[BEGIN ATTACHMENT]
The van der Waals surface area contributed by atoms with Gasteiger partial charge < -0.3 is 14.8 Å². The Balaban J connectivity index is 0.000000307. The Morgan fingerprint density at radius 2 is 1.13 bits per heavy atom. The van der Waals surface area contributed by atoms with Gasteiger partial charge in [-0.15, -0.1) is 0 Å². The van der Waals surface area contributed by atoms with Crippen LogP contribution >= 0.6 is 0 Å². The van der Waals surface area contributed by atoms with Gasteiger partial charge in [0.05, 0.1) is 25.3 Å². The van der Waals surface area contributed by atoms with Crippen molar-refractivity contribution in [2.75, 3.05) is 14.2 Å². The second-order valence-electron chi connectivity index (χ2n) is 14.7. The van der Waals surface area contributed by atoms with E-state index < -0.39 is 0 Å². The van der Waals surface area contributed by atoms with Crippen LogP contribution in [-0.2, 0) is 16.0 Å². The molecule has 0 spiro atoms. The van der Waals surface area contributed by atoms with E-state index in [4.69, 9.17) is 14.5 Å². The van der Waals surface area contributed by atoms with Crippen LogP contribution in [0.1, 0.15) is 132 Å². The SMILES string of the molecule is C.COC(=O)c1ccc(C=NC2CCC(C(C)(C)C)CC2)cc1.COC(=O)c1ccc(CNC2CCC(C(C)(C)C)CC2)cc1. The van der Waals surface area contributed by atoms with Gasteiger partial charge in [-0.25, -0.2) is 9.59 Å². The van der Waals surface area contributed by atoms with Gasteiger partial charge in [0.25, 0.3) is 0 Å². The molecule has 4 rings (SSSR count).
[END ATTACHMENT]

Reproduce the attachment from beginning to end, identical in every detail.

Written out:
The van der Waals surface area contributed by atoms with Gasteiger partial charge < -0.3 is 14.8 Å². The Balaban J connectivity index is 0.000000307. The Morgan fingerprint density at radius 2 is 1.13 bits per heavy atom. The van der Waals surface area contributed by atoms with Gasteiger partial charge in [-0.15, -0.1) is 0 Å². The van der Waals surface area contributed by atoms with Crippen LogP contribution >= 0.6 is 0 Å². The van der Waals surface area contributed by atoms with Gasteiger partial charge in [0.05, 0.1) is 25.3 Å². The van der Waals surface area contributed by atoms with Crippen molar-refractivity contribution in [2.75, 3.05) is 14.2 Å². The second-order valence-electron chi connectivity index (χ2n) is 14.7. The van der Waals surface area contributed by atoms with E-state index < -0.39 is 0 Å². The van der Waals surface area contributed by atoms with Crippen LogP contribution in [-0.2, 0) is 16.0 Å². The molecule has 0 spiro atoms. The van der Waals surface area contributed by atoms with E-state index in [4.69, 9.17) is 14.5 Å². The van der Waals surface area contributed by atoms with Crippen LogP contribution in [0.1, 0.15) is 132 Å². The SMILES string of the molecule is C.COC(=O)c1ccc(C=NC2CCC(C(C)(C)C)CC2)cc1.COC(=O)c1ccc(CNC2CCC(C(C)(C)C)CC2)cc1. The van der Waals surface area contributed by atoms with Gasteiger partial charge in [-0.25, -0.2) is 9.59 Å². The van der Waals surface area contributed by atoms with Gasteiger partial charge in [0.25, 0.3) is 0 Å². The molecule has 4 rings (SSSR count).